Enbridge Pipeline Spills Crude Oil in MN

An estimated 600 gallons of crude oil has leaked on a 57-year-old Enbridge pipeline the company was ordered to cut pressure on back in October, due to concerns over cracks. The spill occured at a pump station near Viking, Minnesota. Line 2 was built in 1956 and has a history of spills,including one in Minnesota in 2004 that spilled over 1,000 barrels and another in North Dakota in 2010 that spilled over 3,000 barrels. Regulators ordered Enbridge to reduce its Line 2 operating pressure in October 2010 following the company's Kalamazoo River tar sands spill.

Enbridge has confirmed to DeSmogBlog that the incident involves the release of nearly 600 gallons of conventional Light Sour Blend crude oil.

The Viking pump station also receives oil from the Alberta Clipper (aka Line 67 pipeline) that carries heavy crude oil and tar sands bitumen from the Alberta tar sands region south from Hardisty to Superior, Wisconsin and refineries in the midwestern United States. It is unclear whether the product that spilled was tar sands-derived diluted bitumen. According to a link provided by Enbridge subsequent to this story's original posting, Line 2 begins in Edmonton and carries petroleum products, including crude oil, from Edmonton to Superior.  

The U.S. Coast Guard National Response Center website reports the details of the incident, which happened last night:  

DeSmog was alerted by the Indigenous Environmental Network, which is en route to the spill site to gather more information. Stay tuned for updates to this post below.
Similar to the controversial Keystone XL pipeline battle, Enbridge is currently seeking a Presidential Permit from President Barack Obama to expand the capacity of the Alberta Clipper Line 67 where it crosses the international border. The pipeline currently
transports approximately 450,000 bpd of crude oil from the Western Canadian Sedimentary Basin to the midwestern U.S.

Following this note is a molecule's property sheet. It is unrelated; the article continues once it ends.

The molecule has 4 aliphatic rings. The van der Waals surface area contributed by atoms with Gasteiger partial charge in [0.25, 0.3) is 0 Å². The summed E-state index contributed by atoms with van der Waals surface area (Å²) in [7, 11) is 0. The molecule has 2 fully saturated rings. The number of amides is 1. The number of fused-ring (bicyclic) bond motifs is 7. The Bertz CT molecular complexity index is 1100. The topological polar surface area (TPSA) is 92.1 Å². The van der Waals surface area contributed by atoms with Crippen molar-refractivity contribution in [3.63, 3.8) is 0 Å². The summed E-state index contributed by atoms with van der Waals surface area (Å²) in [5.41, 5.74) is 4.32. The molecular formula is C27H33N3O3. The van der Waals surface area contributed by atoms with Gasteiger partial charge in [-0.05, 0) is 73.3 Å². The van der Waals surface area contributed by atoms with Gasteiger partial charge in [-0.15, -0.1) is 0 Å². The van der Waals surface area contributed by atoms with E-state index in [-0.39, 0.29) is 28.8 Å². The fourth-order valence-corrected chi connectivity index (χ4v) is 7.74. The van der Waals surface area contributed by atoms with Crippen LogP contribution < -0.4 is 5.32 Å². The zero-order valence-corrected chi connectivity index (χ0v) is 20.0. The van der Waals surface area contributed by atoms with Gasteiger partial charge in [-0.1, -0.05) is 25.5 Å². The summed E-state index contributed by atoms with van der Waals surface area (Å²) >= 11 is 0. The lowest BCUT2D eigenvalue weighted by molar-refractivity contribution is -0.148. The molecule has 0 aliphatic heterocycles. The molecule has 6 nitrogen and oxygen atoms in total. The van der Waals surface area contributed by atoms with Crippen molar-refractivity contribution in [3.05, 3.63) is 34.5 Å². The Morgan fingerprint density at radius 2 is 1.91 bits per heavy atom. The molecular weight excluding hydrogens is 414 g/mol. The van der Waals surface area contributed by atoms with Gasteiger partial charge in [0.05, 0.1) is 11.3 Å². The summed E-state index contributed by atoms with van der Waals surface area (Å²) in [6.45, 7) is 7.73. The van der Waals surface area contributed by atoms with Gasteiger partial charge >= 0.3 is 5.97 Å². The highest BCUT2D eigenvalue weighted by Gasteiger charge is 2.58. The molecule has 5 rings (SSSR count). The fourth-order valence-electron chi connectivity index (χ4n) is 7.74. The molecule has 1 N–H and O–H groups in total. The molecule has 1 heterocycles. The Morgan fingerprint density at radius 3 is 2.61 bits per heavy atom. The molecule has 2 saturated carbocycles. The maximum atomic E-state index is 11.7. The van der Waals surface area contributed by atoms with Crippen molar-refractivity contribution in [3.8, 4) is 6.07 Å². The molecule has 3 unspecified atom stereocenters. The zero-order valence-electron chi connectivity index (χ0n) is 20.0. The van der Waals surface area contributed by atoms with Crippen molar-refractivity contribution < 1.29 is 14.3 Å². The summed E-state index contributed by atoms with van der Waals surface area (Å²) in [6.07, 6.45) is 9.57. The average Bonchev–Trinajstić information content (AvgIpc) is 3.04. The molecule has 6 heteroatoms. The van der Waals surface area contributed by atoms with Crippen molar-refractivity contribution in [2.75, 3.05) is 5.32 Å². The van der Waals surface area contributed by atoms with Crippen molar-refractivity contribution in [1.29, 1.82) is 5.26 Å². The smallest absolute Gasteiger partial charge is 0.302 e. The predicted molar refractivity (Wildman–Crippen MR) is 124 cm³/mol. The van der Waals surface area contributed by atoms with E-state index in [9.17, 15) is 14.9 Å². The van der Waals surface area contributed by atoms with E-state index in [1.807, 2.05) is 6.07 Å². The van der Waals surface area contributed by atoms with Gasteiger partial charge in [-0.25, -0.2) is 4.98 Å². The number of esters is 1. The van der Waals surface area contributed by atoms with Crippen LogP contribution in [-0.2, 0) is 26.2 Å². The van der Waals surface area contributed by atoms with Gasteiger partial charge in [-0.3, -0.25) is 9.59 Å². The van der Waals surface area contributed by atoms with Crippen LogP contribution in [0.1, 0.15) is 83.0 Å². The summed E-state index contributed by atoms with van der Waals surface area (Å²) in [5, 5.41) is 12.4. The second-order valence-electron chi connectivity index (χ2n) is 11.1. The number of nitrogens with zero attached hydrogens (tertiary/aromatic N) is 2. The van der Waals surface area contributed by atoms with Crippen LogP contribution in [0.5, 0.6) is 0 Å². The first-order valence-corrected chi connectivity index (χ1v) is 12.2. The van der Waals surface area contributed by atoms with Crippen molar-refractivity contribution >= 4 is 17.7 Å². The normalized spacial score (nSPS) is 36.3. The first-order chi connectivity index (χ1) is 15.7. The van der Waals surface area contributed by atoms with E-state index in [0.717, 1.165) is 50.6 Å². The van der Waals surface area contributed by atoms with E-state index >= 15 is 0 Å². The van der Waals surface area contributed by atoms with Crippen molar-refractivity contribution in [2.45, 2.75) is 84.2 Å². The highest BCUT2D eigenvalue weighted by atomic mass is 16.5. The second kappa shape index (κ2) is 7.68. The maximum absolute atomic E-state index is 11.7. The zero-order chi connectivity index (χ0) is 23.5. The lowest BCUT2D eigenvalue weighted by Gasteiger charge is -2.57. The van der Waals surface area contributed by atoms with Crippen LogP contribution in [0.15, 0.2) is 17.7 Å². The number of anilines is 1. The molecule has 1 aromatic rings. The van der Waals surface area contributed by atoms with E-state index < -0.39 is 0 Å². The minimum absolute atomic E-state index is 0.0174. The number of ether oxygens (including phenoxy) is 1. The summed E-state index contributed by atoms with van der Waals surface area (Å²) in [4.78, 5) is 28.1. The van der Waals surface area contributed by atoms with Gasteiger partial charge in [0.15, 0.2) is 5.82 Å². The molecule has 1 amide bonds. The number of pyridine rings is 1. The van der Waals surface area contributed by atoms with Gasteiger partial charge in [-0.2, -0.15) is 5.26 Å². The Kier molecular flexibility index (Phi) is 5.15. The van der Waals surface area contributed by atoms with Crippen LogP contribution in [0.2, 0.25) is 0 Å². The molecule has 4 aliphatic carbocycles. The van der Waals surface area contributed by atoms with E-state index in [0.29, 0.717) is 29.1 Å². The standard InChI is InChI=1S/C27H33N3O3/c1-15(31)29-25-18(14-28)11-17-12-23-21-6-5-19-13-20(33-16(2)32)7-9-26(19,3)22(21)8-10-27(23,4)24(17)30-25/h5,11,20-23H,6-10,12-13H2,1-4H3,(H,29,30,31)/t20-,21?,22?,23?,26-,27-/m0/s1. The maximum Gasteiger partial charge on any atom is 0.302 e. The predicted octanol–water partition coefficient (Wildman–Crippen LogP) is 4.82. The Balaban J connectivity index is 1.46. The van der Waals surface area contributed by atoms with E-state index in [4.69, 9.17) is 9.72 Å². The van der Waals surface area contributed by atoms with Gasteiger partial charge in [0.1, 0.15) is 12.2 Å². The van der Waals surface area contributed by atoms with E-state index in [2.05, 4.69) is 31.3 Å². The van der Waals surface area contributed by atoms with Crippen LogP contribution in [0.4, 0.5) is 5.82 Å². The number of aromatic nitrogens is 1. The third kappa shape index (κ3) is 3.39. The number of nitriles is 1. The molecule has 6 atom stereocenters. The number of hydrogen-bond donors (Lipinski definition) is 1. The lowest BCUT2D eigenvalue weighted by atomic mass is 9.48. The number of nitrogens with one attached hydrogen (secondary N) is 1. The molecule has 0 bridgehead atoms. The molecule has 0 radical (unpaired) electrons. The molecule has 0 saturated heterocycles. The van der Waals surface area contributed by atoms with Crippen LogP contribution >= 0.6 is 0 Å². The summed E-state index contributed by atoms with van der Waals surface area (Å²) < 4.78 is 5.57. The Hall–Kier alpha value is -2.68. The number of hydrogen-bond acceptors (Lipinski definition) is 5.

The Calgary Herald reported in June 2011 about Line 2 (emphasis added):

"Enbridge's Line 6 pipeline, linking Griffith, Ind. to Sarnia, Ont., was shut down temporarily by American regulators last July following a rupture and spillage of more than 3 million litres of crude oil into the Kalamazoo River near Marshall, Mich. Three months later, the National Energy Board, which was monitoring the U.S. investigation, quietly ordered a 20 per cent pressure reduction on Enbridge's Line 2 Canadian pipeline, which links Edmonton to Superior, Wis., along sections that contained pre-1970s flash-welded pipe."

DeSmog has confirmed at least two previous spills on Line 2, one in Minnesota in 2004 that spilled over 1,000 barrels and another in North Dakota in 2010 that spilled over 3,000 barrels

Reuters reported in 2011 (emphasis added): 

"Canadian regulators ordered Enbridge Inc (ENB.TO) to cut pressure on its 440,000 barrel per day Line 2 last October after raising concerns that the company might not be able to detect cracks in the oil pipelineThe National Energy Board's order remains in effect. It restricts the pipeline, which runs from Edmonton, Alberta, to Superior, Wisconsin, to operating at 80 percent of normal pressure, according to documents provided by the regulator. The board said it was concerned that Enbridge might not be able to consistently identify cracks in pipes laid before the 1970s using flash-welding techniques."

This story originally reported that Enbridge Line 67 tar sands pipeline suffered the leak, but Enbridge subsequently confirmed the spill was on Line 2.

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